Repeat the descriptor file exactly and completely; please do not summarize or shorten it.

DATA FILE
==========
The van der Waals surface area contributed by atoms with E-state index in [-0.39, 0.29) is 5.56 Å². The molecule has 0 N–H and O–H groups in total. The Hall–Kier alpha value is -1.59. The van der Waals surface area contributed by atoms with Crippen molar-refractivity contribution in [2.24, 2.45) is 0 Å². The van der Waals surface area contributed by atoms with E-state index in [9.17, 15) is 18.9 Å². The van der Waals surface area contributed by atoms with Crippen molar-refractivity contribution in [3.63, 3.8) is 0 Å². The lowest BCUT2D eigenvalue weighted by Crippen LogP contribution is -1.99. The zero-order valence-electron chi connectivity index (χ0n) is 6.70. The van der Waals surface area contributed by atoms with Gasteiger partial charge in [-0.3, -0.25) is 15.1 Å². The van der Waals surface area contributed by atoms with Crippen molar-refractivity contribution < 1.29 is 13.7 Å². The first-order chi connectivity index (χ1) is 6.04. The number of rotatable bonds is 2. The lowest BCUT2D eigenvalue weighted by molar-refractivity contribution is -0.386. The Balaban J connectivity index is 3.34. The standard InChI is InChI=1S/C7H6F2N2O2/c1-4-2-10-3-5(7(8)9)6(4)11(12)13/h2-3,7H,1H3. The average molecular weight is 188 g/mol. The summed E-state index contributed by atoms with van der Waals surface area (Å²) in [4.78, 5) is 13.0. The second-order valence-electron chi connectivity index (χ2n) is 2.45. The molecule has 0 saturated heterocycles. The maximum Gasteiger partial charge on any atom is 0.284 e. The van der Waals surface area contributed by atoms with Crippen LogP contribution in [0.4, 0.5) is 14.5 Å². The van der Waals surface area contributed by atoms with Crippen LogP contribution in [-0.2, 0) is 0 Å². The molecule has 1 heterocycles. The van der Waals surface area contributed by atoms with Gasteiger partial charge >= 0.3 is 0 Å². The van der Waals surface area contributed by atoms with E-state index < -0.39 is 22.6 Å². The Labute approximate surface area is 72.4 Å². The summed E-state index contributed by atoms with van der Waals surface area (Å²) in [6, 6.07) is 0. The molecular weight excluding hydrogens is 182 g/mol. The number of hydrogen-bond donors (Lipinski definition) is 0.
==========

The van der Waals surface area contributed by atoms with E-state index in [-0.39, 0.29) is 5.56 Å². The molecule has 0 N–H and O–H groups in total. The Hall–Kier alpha value is -1.59. The van der Waals surface area contributed by atoms with Crippen molar-refractivity contribution in [2.24, 2.45) is 0 Å². The van der Waals surface area contributed by atoms with E-state index in [9.17, 15) is 18.9 Å². The van der Waals surface area contributed by atoms with Crippen molar-refractivity contribution in [3.63, 3.8) is 0 Å². The lowest BCUT2D eigenvalue weighted by Crippen LogP contribution is -1.99. The zero-order valence-electron chi connectivity index (χ0n) is 6.70. The van der Waals surface area contributed by atoms with Gasteiger partial charge in [-0.3, -0.25) is 15.1 Å². The van der Waals surface area contributed by atoms with Crippen molar-refractivity contribution < 1.29 is 13.7 Å². The first-order chi connectivity index (χ1) is 6.04. The number of rotatable bonds is 2. The lowest BCUT2D eigenvalue weighted by molar-refractivity contribution is -0.386. The Balaban J connectivity index is 3.34. The standard InChI is InChI=1S/C7H6F2N2O2/c1-4-2-10-3-5(7(8)9)6(4)11(12)13/h2-3,7H,1H3. The average molecular weight is 188 g/mol. The summed E-state index contributed by atoms with van der Waals surface area (Å²) in [4.78, 5) is 13.0. The second-order valence-electron chi connectivity index (χ2n) is 2.45. The molecule has 0 saturated heterocycles. The maximum Gasteiger partial charge on any atom is 0.284 e. The van der Waals surface area contributed by atoms with Crippen LogP contribution in [0.4, 0.5) is 14.5 Å². The van der Waals surface area contributed by atoms with Crippen LogP contribution in [-0.2, 0) is 0 Å². The molecule has 1 heterocycles. The van der Waals surface area contributed by atoms with Gasteiger partial charge >= 0.3 is 0 Å². The van der Waals surface area contributed by atoms with E-state index < -0.39 is 22.6 Å². The Labute approximate surface area is 72.4 Å². The summed E-state index contributed by atoms with van der Waals surface area (Å²) in [6, 6.07) is 0. The molecular weight excluding hydrogens is 182 g/mol. The number of hydrogen-bond donors (Lipinski definition) is 0.